My paper is aimed at analysing and observing the shifts in West Asian politics and how changes in this crucial and volatile region will affect India’s aggressive push to secure its energy security framework. I am currently in my first week of working on this paper and am still ironing out my topic and the ways in which I would like to approach it with.
My background: I am primarily a journalist. You can read me in The Sunday Guardian, Tehelka and The New York Times regularly. I also write on India and its neighbours for Swedish and Norwegian publications from time to time. Prior to this, I spent 2 years working as a researcher and analyst for a European geo-political risk assessment company.
Following is a brief for my paper. All comments most welcomed and I will be tweaking the brief in the days to come.
‘Early last year, an obscure memo from Kuwait reached the Ministry of External Affairs in New Delhi, voicing the country’s displeasure of India’s new energy investments in Israel. Kuwait maintains no diplomatic relations with Tel Aviv. Some suggested that Saudi Arabia, the largest exporter of oil to India, had prodded Kuwait to make this statement against Israel on its behalf to India.
Today, India imports more than 83% of its crude requirements. The top two suppliers at the moment are Saudi Arabia and Iraq. However, India has decided to engage with any country which is providing energy assets around the world, irrespective of global conditions or geo-political constrains of its suppliers. This has seen Indian projects spring up everywhere from African states such as Sudan to oil rich Latin American states such as Venezuela.
Considering this stance, India’s balance of relations in west Asia is going to be crucial to its energy security, which is the major driving force of the 21st century Indian foreign policy, other than the country’s immediate neighbourhood. With the Foreign Ministry now applying a separate and dedicated position for energy security within its ranks, the seriousness of India’s energy crisis and recognition of the fact that much of India’s energy needs will be met via imports will push every government which rules New Delhi towards a common long-term foreign policy goal.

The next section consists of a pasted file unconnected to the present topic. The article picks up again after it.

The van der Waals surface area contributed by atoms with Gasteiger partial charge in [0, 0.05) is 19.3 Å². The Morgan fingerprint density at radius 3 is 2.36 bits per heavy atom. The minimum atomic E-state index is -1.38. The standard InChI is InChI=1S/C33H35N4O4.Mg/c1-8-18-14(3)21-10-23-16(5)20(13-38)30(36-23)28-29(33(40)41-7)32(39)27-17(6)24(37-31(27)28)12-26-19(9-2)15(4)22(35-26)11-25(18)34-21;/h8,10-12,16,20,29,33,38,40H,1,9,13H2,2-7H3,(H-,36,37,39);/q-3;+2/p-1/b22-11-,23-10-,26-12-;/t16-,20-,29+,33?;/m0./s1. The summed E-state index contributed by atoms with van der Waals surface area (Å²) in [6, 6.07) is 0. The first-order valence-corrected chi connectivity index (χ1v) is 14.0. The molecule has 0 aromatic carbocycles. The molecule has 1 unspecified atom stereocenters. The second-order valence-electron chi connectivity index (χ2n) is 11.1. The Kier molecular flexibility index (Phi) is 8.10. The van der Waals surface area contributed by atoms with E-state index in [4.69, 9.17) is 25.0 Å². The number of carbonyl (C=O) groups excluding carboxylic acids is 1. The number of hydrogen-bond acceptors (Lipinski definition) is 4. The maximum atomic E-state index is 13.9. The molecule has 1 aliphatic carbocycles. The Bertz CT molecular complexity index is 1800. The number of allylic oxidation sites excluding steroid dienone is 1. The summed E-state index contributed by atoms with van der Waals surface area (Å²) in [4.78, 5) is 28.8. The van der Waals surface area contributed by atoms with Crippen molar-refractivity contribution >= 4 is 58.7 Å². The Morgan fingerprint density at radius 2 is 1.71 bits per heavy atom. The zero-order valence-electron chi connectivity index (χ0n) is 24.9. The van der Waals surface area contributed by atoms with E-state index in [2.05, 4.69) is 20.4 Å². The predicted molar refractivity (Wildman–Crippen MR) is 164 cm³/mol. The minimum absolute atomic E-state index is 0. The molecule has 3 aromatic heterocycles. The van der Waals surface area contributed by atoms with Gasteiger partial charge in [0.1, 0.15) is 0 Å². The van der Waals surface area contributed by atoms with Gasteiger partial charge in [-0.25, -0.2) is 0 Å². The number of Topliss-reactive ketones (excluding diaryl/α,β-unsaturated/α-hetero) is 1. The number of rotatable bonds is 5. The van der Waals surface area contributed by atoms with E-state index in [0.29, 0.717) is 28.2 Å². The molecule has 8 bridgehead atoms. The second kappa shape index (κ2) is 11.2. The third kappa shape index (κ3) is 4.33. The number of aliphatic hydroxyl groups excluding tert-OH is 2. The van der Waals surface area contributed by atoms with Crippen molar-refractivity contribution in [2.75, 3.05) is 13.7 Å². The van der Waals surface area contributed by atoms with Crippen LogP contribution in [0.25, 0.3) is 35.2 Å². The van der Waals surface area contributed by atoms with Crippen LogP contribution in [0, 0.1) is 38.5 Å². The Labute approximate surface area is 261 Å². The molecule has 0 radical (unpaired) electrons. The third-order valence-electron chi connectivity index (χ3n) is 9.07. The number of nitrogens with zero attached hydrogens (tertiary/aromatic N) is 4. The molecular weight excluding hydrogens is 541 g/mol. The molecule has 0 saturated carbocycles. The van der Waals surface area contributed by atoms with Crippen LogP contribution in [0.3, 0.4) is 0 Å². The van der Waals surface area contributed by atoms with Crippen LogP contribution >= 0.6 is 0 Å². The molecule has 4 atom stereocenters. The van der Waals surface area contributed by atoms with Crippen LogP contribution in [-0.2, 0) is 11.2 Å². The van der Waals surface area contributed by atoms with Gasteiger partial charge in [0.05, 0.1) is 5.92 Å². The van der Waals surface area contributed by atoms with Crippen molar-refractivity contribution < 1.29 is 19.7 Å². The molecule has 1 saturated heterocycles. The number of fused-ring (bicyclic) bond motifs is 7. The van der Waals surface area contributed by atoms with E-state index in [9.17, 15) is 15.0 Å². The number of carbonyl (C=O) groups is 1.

The importance of Indian – west Asian balance can be seen in the cracks developing between India and its historical ally, Iran, over energy trade between the two states in midst of heavy sanctions on the former by the US and the European Union. With problems within the region between Iran and Israel, Saudi Arabia’s massive yet largely covert influence on the entire region, Iraq’s rise as an energy giant, Qatar’s money influence reaching every corner of the region and the on-going tensions in Lebanon, Egypt and so on pose big challenges for India. This fact has largely been recognised within the Ministry of External Affairs as well.
Each of these areas in west Asia also carries unique security and political baggage. While politics of Iran is a world’s away from that of the Arab World driven by Saudi Arabia, the US influence on the region adds and subtracts crucial trends on how countries behave with each other, including within the Arab world. On the security part, nuclearisation of Iran, Saudi’s access to nuclear weapons of Pakistan and Israel’s hidden nuclear agendas add dynamically to the region’s political, economic and security discourse. Using all these issues, every country in the region that India deals with for its own economic and strategic security comes with its own set of challenges.
For my research, I would like to answer the question “How will west Asia’s politics play a role in India’s long-term energy security policy plans?” I would like to study how India can balance its relationship between all its energy interest partners in the west Asian region with giving specific emphasis on Indian diplomacy between the Arab world, Iran and Israel, with all three, for various reasons going beyond energy in some cases, being important to India’s current and future economic and security interests.‘